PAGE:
How can I be sure that my colours are correct for print and web?

From a graphic designer’s viewpoint, it is always best to know what your Pantone colours are from the start. For example, your business logo will typically use 2-3 colours and it’s helpful to know what Pantone colours make up your logo.

A graphic designer can accurately convert Pantone colours if needed to CMYK for print and RGB for online materials, to ensure colour consistency of your brand. Converting back to Pantone from CMYK or RGB is always more difficult and does not always result in accurate colour printing results.

Specific Pantone or PMS (Pantone Matching System) colours selected are perfect for your letterhead, business card, presentation folder or envelope, when printed using offset printing. It is important to remember that there will be a difference between these materials and what you see on your monitor or when creating a submission using Microsoft Word (which both create it’s colours out of RGB).

Likewise, your printed colours are sure to look different again when you print on recycled or environmentally friendly stock that has an off-white colour with speckles through it.

Coated or uncoated?

The richness or accuracy of your colours will differ depending on the paper or stock you are printing on.  Coated papers have a smooth finish, where the paper is pressed and polished while hot or steamed during the manufacturing process. This coating makes the paper less absorbent and takes ink better. Think of it as the coat of primer you’d use before painting your walls.

Uncoated paper is just that; paper without the coated layer. It’s often used for letterhead, printer paper and photocopy paper. Uncoated paper is more absorbent and therefore soaks up some of the ink when printed – like painting a wall without primer!

The darker your colours, the more difference you will notice between the two colours. In fact, some graphic designers will go as far as to choose different spot colours for their files, depending on the stock that’s used or the medium chosen (TV, Web Monitor).

Ask your printer for a hard copy proof

To ensure that your colour expectations are met when printing, ask your printer for a hard copy proof to sign off on. This will allow you to check the colours properly and will ensure that your printer is able provide exactly what you want.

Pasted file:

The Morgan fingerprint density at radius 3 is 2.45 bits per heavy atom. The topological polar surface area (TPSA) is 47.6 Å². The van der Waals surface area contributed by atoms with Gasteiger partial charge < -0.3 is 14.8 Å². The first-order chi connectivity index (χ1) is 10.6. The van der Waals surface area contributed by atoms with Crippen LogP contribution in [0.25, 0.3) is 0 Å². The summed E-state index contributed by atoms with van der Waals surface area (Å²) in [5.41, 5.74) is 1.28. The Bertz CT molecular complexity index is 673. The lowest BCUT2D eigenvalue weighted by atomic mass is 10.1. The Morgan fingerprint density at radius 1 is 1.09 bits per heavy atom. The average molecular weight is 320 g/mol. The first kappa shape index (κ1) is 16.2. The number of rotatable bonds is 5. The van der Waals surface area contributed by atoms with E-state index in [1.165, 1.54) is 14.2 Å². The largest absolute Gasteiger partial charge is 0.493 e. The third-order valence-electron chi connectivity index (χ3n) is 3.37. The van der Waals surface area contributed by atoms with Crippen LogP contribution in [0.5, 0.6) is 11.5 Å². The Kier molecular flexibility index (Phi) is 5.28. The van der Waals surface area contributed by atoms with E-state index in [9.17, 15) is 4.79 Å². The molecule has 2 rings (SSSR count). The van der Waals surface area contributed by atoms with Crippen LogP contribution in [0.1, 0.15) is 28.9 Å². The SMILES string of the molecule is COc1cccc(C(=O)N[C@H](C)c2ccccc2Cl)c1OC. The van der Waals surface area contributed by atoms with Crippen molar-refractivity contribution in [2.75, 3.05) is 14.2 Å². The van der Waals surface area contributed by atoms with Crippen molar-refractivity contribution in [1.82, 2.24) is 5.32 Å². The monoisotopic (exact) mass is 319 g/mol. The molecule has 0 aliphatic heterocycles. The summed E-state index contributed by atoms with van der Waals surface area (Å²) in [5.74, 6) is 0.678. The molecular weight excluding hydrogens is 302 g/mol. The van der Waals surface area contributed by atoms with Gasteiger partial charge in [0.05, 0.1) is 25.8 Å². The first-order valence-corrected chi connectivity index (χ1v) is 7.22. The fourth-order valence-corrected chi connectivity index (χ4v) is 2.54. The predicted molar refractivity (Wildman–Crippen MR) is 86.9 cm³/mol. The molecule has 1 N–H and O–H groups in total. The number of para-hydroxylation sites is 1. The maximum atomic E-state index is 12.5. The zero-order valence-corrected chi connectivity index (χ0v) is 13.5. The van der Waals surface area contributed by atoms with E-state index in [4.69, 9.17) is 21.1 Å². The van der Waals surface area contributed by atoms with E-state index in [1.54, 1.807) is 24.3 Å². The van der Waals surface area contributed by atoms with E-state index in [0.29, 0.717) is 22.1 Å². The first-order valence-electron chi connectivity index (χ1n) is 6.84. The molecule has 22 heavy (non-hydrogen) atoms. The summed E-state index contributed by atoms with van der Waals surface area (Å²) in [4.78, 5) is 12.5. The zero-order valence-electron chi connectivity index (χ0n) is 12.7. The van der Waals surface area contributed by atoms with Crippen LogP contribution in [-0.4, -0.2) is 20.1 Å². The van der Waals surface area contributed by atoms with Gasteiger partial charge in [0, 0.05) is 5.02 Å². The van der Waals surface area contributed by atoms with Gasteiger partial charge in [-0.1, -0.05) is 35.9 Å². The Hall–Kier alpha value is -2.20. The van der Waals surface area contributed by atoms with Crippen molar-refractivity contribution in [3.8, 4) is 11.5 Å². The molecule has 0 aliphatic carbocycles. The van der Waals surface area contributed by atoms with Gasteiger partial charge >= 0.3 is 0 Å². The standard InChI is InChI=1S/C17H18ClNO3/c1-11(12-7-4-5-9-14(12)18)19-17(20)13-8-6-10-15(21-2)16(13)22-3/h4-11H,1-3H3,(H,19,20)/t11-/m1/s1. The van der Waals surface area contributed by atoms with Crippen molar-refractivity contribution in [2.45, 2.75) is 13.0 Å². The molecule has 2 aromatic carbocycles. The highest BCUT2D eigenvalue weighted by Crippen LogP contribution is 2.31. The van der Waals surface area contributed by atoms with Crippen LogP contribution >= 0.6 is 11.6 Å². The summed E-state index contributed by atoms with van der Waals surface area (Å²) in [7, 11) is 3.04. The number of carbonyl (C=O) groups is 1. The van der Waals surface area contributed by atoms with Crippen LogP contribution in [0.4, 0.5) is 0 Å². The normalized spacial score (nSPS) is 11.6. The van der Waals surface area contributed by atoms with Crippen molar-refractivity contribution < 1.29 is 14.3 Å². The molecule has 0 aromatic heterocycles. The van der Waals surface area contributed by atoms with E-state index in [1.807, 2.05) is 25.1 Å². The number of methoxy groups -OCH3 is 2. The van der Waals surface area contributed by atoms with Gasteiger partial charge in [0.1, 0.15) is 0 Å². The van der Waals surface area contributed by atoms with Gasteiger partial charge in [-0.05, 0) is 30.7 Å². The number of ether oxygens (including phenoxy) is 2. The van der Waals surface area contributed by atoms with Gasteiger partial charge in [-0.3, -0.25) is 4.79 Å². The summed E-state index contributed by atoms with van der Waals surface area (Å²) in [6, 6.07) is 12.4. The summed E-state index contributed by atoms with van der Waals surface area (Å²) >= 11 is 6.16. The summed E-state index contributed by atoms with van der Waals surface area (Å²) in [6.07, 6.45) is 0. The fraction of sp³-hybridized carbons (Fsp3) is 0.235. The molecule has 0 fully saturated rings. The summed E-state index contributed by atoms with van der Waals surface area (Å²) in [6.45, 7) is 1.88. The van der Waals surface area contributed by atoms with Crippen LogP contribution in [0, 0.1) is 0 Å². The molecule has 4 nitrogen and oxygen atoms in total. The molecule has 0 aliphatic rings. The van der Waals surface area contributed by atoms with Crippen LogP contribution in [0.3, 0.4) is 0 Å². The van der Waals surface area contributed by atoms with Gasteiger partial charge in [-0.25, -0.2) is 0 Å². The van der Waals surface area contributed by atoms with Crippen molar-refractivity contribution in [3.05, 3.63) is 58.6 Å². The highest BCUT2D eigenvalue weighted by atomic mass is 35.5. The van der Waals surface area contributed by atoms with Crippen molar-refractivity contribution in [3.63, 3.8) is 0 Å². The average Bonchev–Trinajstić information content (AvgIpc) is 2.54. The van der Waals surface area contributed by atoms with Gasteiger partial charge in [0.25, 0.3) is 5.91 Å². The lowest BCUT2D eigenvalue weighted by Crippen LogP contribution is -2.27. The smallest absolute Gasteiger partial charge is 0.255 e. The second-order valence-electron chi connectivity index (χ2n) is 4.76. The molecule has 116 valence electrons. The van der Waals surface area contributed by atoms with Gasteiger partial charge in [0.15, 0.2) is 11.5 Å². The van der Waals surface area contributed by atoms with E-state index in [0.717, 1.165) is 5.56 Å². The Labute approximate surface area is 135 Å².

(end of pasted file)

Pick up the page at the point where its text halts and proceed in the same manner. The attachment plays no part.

However, sometimes proofs are sent via email, especially when purchasing printed materials from online printing suppliers.  This will mean that you will be reviewing the colours on your computer screen.  Remember, that every screen is different and often your screen will not be showing you the true final colour of your printed materials.  In this case, make sure that your printer knows your Pantone or CMYK colours and that this is acknowledged on the electronic proof.

So, to summarize, CMYK, RGB, and Pantone refer to three different types of colour standards used in the design and printing industries. While it may sound confusing at first, it makes sense to those who work with it on a regular basis. Contact Martlette’s graphic designer or a printer like Geelong Print Solutions if you have questions about the right way to use these colour standards and they’ll be glad to help you.

When engaging the services of a graphic designer for the design of your visual brand, consider all of the media that it will be displayed in, taking that into consideration how your logo colours will look when printed in Pantone, printed as CMYK and displayed on a monitor using RGB. Will your materials be printed on a gloss coated paper, printed on a matt coated paper, printed on a board that is brown in colour and so on, and so on. Understanding your brand and your target audience will assist greatly in ensuring that your graphic designer is able to give a thoughtful approach to your designs and how they may be used across a multitude of media.

Martlette offers everything from print designs like brochures and business cards, to website and digital design, signage and more. Browse our Geelong graphic design services page to read the full extent of what we offer.